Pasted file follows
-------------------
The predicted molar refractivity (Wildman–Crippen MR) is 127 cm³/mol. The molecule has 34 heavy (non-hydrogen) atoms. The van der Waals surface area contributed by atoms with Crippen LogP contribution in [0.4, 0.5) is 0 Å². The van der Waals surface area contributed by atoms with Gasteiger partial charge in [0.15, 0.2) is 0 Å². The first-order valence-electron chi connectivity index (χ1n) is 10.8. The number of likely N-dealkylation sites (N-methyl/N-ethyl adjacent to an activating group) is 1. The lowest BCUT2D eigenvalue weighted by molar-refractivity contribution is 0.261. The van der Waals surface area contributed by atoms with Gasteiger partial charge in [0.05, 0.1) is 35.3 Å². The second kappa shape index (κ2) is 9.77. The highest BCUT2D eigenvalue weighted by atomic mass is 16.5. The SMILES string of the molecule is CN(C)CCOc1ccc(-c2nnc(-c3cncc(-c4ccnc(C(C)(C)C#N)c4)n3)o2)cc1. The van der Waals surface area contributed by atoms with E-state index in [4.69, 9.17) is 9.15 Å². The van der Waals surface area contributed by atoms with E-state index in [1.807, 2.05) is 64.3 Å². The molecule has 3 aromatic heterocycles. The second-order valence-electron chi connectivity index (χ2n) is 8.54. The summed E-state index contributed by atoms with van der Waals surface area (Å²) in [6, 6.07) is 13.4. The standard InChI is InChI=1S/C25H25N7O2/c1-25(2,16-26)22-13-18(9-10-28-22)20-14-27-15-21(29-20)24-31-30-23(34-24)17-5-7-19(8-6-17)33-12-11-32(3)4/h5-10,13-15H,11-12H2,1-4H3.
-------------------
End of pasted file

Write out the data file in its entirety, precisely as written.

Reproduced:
The predicted molar refractivity (Wildman–Crippen MR) is 127 cm³/mol. The molecule has 34 heavy (non-hydrogen) atoms. The van der Waals surface area contributed by atoms with Crippen LogP contribution in [0.4, 0.5) is 0 Å². The van der Waals surface area contributed by atoms with Gasteiger partial charge in [0.15, 0.2) is 0 Å². The first-order valence-electron chi connectivity index (χ1n) is 10.8. The number of likely N-dealkylation sites (N-methyl/N-ethyl adjacent to an activating group) is 1. The lowest BCUT2D eigenvalue weighted by molar-refractivity contribution is 0.261. The van der Waals surface area contributed by atoms with Gasteiger partial charge in [0.05, 0.1) is 35.3 Å². The second kappa shape index (κ2) is 9.77. The highest BCUT2D eigenvalue weighted by atomic mass is 16.5. The SMILES string of the molecule is CN(C)CCOc1ccc(-c2nnc(-c3cncc(-c4ccnc(C(C)(C)C#N)c4)n3)o2)cc1. The van der Waals surface area contributed by atoms with E-state index in [4.69, 9.17) is 9.15 Å². The van der Waals surface area contributed by atoms with E-state index in [1.807, 2.05) is 64.3 Å². The molecule has 3 aromatic heterocycles. The second-order valence-electron chi connectivity index (χ2n) is 8.54. The summed E-state index contributed by atoms with van der Waals surface area (Å²) in [6, 6.07) is 13.4. The standard InChI is InChI=1S/C25H25N7O2/c1-25(2,16-26)22-13-18(9-10-28-22)20-14-27-15-21(29-20)24-31-30-23(34-24)17-5-7-19(8-6-17)33-12-11-32(3)4/h5-10,13-15H,11-12H2,1-4H3.